MLK’s Passover lesson

The Kennedy administration anxiously prepared to contain the violence they expected at the 1963 march on Washington.  Some implemented plans included: 1) all elective surgeries at area hospitals were postponed, freeing up 350 hospital beds to absorb the wounded; 2) 300 helicopters were brought in to manage more than 70 rehearsed disaster scenarios; 3) judges were on round-the-clock standby and more than 300 inmates were relocated to make prison cells available; 4) 15,000 special troops were mobilized at Fort Bragg to supplement 4,000 deployed special forces, as DC was subject to the largest peacetime military buildup in our nation’s history.  Robert Kennedy did order that all of the District’s police dogs remain in their kennels to avoid any repetition of ugly memories of Birmingham.  Of course, in the end, the March itself proved to be entirely non-violent.

This week’s convergence of the 50th anniversary of the assassination of Rev. Dr. Martin Luther King Jr. with Passover invites a timely lesson from a Reverend whose sermons so often drew upon the Hebrew Bible.  The movement led by Reverend King brought the Exodus to life.  He often derived inspiration from the parting waters of the Red Sea and from the mighty waters of justice. 

Curiously, there is no appearance of the ‘Song of the Sea’ in our Haggadah.  Why?  Perhaps to discourage gloating.  Perhaps to avoid misrepresenting the complexities and reversals that would follow in navigating from the seashore to the Promised Land.  But maybe the sages sought to chart the right time and place for the Song.  Rather than opening the Festival with it, the spirit of song belongs at the end of the Festival.  Indeed, this year the final two days are filled with song: day 7, the ‘Song of the Sea’; day 8, the Festival’s biblical love-scroll, the Song of Songs.  If our Seder ends on a note of praise, then our Festival ends sounding a note of love.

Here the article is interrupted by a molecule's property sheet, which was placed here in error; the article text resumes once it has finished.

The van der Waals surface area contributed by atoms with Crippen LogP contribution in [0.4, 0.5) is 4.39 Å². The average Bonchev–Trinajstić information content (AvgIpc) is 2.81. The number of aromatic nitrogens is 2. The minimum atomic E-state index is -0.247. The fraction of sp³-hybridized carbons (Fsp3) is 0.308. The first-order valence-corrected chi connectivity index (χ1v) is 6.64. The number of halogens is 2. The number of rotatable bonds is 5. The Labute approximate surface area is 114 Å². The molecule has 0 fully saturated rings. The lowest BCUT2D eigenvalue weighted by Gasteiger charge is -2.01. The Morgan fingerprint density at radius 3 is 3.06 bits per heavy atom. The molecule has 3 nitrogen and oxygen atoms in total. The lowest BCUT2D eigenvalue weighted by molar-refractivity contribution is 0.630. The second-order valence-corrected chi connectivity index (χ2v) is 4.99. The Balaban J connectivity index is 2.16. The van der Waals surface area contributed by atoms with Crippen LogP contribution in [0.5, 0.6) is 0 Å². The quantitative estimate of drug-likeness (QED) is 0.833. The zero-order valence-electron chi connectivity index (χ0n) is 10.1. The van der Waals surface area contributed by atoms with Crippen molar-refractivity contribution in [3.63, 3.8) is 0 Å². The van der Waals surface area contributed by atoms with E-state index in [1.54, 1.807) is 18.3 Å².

Non-violence for Reverend King could be realized by way of justice, dignity, and love.  Consider a story he once shared in a 1957 sermon delivered in Detroit.

“Some time ago, my brother and I were driving from Atlanta to Chattanooga…It was late at night, and for some reason most of the drivers were discourteous that night They just didn’t dim their lights as they approached our car.  Everybody was forgetting to dim lights that night And my brother got angry, and he said, “I know what I’m going to do. The next car that comes along this highway and fails to dim its lights, I’m going to refuse to dim mine, and I’m going to keep these lights on in all of their glaring outpour.” And I looked up and I said, “Wait a minute. Don’t you do that. For if you refuse to dim your lights, there will be a little too much light on this highway [laughter], and may end up in destruction for all of us.  Somebody will have to have sense enough on this highway to dim their lights.” [laughter] And maybe here we find an analogy to the whole struggle of life. Somebody must have sense enough to dim their lights (right). Hate begets hate. Force begets force. Violence begets violence. Toughness begets toughness. And it is all a descending spiral ending in destruction for everybody.”

Love begets love.  This year, internalizing the legacies of Pesah and MLK, may we note that the arc of our Festival bends toward that love.

About the Author
Rabbi William Hamilton has served as rabbi (mara d'atra) of Kehillath Israel in Brookline, MA since 1995.
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